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A new BMO study says 68 per cent of Canadians have had to dip into their emergency funds to cover unexpected expenses.

Ben Plewes BA (Hons) LBIPP/Getty Images/iStockphoto

Canadians are squirreling away more savings money than ever, but a majority still come up short when unexpected expenses arise, says a new poll.

Sixty-eight per cent of Canadians surveyed have had to dip into their rainy day fund in emergency situations but the majority of them – 58 per cent – didn't have sufficient cash to cover the full cost of the expenses, according to the BMO Rainy Day survey, released Wednesday.

BMO Economics data indicate that the personal savings rate in Canada has risen to 5.5 per cent in the first quarter of 2013 from a historic low of 1 per cent in 2005.

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A majority of Canadians responding to the Pollara survey – 51 per cent – have less than $10,000 socked away for unexpected expenses and 17 per cent have less than $1,000.

Fewer than half of those who have had to draw from their emergency funds – 49 per cent – for major car or home repairs were able to cover the whole cost, says the survey.

And only one-third – 35 per cent – of those in the poll who had to deal with a job loss said they had enough money put away to keep them going financially.

"It's encouraging that the savings rate in Canada is beginning to trend upward. However, many Canadians are still coming up short when faced with a financial emergency," said Christine Canning, head of everyday banking products, BMO Bank of Montreal.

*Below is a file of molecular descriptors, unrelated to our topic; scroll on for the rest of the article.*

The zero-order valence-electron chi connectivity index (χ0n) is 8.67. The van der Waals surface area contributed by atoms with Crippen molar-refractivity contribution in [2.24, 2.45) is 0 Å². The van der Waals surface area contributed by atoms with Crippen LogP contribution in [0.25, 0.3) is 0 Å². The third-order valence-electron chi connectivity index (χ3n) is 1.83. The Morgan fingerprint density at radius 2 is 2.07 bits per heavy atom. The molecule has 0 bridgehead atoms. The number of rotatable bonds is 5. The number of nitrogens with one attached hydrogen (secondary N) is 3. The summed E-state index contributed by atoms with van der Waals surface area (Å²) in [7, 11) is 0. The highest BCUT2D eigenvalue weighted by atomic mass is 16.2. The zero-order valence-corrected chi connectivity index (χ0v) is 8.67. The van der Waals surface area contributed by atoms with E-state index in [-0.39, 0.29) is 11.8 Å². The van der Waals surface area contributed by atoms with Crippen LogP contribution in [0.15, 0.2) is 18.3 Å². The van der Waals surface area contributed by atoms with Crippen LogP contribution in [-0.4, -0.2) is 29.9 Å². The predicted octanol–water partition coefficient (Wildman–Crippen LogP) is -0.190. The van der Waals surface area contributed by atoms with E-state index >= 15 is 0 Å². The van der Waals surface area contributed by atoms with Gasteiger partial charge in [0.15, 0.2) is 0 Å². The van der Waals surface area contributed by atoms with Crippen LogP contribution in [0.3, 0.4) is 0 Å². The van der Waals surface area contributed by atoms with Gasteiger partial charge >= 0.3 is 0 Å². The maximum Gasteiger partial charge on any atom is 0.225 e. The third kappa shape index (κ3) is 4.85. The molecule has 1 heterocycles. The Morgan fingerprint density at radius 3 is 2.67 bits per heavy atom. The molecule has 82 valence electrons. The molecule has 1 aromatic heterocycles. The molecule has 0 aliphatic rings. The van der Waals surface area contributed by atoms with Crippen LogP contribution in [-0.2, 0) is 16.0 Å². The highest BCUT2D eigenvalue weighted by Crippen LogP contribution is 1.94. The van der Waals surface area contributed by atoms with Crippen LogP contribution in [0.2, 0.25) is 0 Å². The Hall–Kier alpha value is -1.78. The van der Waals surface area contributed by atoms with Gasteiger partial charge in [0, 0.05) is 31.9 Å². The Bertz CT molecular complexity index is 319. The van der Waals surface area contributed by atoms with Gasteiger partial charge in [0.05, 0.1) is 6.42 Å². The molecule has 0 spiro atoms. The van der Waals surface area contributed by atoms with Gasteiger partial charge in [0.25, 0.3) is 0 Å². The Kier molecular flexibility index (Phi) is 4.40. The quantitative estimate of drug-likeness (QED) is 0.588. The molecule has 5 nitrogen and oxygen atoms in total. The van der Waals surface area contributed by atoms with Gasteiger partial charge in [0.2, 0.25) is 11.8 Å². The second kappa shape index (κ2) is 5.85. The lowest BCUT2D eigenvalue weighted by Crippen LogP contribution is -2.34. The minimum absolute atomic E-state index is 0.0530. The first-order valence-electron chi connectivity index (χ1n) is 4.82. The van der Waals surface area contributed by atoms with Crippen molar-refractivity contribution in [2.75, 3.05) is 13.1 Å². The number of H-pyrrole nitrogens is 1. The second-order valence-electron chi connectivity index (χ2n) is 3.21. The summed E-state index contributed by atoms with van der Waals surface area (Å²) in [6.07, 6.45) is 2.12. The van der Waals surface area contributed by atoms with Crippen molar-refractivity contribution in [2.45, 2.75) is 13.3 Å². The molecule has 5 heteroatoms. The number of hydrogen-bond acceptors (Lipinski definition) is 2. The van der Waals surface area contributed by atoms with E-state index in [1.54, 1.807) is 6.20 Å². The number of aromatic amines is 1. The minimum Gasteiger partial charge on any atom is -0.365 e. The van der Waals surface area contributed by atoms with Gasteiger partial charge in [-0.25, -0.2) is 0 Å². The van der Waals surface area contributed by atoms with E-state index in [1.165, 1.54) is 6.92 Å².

"Cutting back on non-essential spending – such as buying coffee or lunch at work – is one way to gather extra funds to contribute to your rainy day fund."

Once rainy day savings are gone, 41 per cent of respondents said they would most likely sell assets such as their car or jewellery, or turn to family and friends for help.

One quarter – 27 per cent – said they would leverage a line of credit and 18 per cent said they would cash in their investments.

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Among the most popular places to put emergency funds, 49 per cent said they use a tax-free savings account (TFSA), 47 per cent said a savings account and 47 per cent referred to such vehicles as guaranteed investment certificates (GICs), mutual funds and stocks and bonds.

The typical emergency fund should be equivalent to six months of one's income, have a high level of principal stability and be easily available in a savings or investment vehicle, says the report.

The survey was completed between July 26 and July 30, 2013, based on a sample of 1,000 Canadians. A probability sample of this size would yield results accurate to plus or minus 3.1 per cent, 19 times out of 20.

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